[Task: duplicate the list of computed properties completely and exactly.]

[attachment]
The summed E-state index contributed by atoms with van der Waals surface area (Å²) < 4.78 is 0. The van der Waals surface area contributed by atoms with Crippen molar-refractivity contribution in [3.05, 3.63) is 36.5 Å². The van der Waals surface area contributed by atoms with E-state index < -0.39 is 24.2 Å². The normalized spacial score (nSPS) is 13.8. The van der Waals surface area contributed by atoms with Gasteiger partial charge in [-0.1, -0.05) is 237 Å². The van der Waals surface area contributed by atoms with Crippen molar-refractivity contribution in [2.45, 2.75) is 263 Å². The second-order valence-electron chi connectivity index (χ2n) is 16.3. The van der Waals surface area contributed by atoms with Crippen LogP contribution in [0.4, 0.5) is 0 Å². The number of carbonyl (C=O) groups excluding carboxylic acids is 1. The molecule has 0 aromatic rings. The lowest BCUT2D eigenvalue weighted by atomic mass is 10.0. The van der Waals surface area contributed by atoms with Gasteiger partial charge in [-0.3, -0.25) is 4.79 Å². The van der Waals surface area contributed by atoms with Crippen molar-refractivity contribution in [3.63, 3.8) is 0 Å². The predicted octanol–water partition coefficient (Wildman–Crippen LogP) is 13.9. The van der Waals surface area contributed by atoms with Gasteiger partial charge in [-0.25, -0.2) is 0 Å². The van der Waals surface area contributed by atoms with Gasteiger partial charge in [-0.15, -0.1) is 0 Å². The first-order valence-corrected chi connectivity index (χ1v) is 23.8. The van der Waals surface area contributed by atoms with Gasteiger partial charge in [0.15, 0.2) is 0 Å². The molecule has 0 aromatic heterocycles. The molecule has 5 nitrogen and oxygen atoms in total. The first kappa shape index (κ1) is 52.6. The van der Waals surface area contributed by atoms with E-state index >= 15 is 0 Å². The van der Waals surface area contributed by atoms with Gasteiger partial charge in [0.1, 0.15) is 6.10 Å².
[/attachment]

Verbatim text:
The summed E-state index contributed by atoms with van der Waals surface area (Å²) < 4.78 is 0. The van der Waals surface area contributed by atoms with Crippen molar-refractivity contribution in [3.05, 3.63) is 36.5 Å². The van der Waals surface area contributed by atoms with E-state index < -0.39 is 24.2 Å². The normalized spacial score (nSPS) is 13.8. The van der Waals surface area contributed by atoms with Gasteiger partial charge in [-0.1, -0.05) is 237 Å². The van der Waals surface area contributed by atoms with Crippen molar-refractivity contribution in [2.45, 2.75) is 263 Å². The second-order valence-electron chi connectivity index (χ2n) is 16.3. The van der Waals surface area contributed by atoms with Crippen LogP contribution in [0.4, 0.5) is 0 Å². The number of carbonyl (C=O) groups excluding carboxylic acids is 1. The molecule has 0 aromatic rings. The lowest BCUT2D eigenvalue weighted by atomic mass is 10.0. The van der Waals surface area contributed by atoms with Gasteiger partial charge in [-0.3, -0.25) is 4.79 Å². The van der Waals surface area contributed by atoms with Crippen molar-refractivity contribution in [3.63, 3.8) is 0 Å². The predicted octanol–water partition coefficient (Wildman–Crippen LogP) is 13.9. The van der Waals surface area contributed by atoms with Gasteiger partial charge in [-0.25, -0.2) is 0 Å². The van der Waals surface area contributed by atoms with Gasteiger partial charge in [-0.15, -0.1) is 0 Å². The first-order valence-corrected chi connectivity index (χ1v) is 23.8. The van der Waals surface area contributed by atoms with Gasteiger partial charge in [0.15, 0.2) is 0 Å². The molecule has 0 aromatic heterocycles. The molecule has 5 nitrogen and oxygen atoms in total. The first kappa shape index (κ1) is 52.6. The van der Waals surface area contributed by atoms with E-state index >= 15 is 0 Å². The van der Waals surface area contributed by atoms with Gasteiger partial charge in [0.1, 0.15) is 6.10 Å².